There is always the need for a Prime Minister to have their own mandate, it has a substantial impact on their ‘authority’ both domestically, especially in their own party and also abroad. Probably the biggest mistake Gordon Brown made when he took over from Tony Blair and became Prime Minister, was not to call a similar snap election to get his own mandate, it was widely considered that he would have won and probably with an enhanced majority. If he had done so, he would have had less difficulties with the Lisbon Treaty and been better placed to lead the Country when the financial crisis hit the global economy. More than this, he would have had a longer Labour term in Office to look forward to and would have been able to neuter the challenge of a new young Tory leader in David Cameron.
Theresa May has some difficult challenges ahead so closing off the question of her political ‘legitimacy’ before starting the Brexit negotiations is a positive and strengthening move. Beyond this, it is in the nature of negotiations that there will inevitably be a degree of give and take and currently her small majority leaves her at the mercy of both the hardcore Leavers and Remainers within her own party, diluting both in an increased majority would give her a much freer hand to get the “right deal” for both sides in the negotiations. The point is that the EU negotiators will not scruple to turn her domestic weaknesses against her if they can so best to ensure there are none.
Although sadly less likely, a noticeable reduction in the number of SNP Westminster MPs would also be a big bonus as one more avenue of attack by the EU would be closed down.
Theresa May needs the freedom to negotiate a mutually fair deal without having to listen to shouts of “betrayal” by either swivel eyed “Leavers” or “Remainers”. In simple terms, if the EU had not been so obdurate with David Cameron during his so called re-negotiations and ceded border controls, we wouldn’t even be discussing Brexit but we are where we are so we need to get on with it.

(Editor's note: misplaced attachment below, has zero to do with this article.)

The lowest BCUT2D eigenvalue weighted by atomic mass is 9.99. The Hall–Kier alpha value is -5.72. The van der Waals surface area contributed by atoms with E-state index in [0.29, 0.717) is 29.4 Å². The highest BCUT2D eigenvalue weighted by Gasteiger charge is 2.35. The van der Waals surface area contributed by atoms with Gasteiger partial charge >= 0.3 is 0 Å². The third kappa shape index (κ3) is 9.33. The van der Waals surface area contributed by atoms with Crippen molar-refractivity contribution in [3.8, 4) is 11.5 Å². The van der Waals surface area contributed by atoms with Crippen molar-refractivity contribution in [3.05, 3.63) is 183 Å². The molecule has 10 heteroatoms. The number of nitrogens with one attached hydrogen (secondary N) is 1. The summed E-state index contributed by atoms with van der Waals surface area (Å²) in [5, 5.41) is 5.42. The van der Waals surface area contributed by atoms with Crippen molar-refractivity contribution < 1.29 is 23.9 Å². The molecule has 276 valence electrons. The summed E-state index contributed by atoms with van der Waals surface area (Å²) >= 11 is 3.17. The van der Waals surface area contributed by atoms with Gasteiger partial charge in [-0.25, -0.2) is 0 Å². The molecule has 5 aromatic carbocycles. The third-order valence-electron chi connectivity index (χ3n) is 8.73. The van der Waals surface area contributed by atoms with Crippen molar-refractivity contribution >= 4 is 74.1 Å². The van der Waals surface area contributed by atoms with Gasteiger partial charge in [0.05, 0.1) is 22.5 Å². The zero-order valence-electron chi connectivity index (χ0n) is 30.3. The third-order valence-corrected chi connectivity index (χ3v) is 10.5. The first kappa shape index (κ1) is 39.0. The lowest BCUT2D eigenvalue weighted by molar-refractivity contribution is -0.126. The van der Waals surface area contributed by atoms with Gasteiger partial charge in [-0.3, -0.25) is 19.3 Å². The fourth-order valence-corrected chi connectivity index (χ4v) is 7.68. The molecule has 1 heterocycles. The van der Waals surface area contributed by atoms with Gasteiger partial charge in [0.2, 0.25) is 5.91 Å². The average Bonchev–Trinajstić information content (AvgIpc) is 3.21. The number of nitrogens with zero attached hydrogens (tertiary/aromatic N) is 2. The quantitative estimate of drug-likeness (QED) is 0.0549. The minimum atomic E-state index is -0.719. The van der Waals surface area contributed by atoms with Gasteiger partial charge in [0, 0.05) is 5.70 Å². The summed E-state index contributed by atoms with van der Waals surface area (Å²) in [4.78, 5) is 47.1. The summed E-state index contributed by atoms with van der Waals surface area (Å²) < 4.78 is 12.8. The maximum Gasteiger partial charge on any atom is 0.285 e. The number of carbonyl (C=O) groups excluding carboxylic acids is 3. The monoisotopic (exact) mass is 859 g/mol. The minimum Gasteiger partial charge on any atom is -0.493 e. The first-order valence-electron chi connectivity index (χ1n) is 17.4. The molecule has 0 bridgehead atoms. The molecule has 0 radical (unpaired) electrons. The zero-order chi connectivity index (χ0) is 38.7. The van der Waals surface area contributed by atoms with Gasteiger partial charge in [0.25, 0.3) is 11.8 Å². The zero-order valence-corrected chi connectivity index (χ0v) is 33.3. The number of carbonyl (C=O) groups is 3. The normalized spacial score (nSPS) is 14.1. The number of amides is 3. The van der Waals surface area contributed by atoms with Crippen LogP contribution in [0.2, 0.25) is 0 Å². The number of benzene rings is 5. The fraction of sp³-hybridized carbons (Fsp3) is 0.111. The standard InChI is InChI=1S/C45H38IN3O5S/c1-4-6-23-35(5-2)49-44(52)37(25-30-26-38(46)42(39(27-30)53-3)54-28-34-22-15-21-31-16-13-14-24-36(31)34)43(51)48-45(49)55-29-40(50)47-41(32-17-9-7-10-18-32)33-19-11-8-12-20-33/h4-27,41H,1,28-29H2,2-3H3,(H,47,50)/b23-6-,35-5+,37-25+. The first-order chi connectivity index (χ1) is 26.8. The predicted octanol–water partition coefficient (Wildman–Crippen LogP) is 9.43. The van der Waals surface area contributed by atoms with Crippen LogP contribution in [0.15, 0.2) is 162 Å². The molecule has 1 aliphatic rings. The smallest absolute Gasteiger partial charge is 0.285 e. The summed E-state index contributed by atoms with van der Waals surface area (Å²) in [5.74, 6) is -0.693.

Giving It to Labour
Given the current state of the Labour Party, there will be some who will accuse her of taking an unashamed advantage to grind them down into the dust and that she is being “opportunistic” in calling this election now. The reply to such a charge could easily be “And why not ?” because this is not a ‘gentleman’s game’ of some kind, it is blood raw politics.
However there is possibly greater benefits to be had both for the Labour Party and the Country at large. Our political system demands a government but also a strong opposition and in this respect, Labour is not delivering any kind of coordinated or coherent opposition, it occupies seats in the Commons but fails to deliver any value to the process. The Parliamentary Labour Party has tried to solve its own problems which are centred around Jeremy Corbyn as their leader and totally failed and then seen its party structures coming increasingly under the control of loony lefty do gooders.
These people who have kept Corbyn in the leadership will not give up until they have a significant electoral demonstration of where this road leads and its not a ‘workers paradise’. An electoral result that saw Labour lose a significant number of seats might just start a process of renewal within the Labour Movement and get it back on track to have broad electoral appeal for the electorate at large by the time of the next general election in 2022.
Calling this election carries with it risks but calculated risks is what the job of Prime Minister is all about plus, the next general election is due in 2020 and that too could be used by EU negotiators as ammunition for blackmail over finalizing terms so best, take that one off the table.
I wish her well, she certainly has my vote.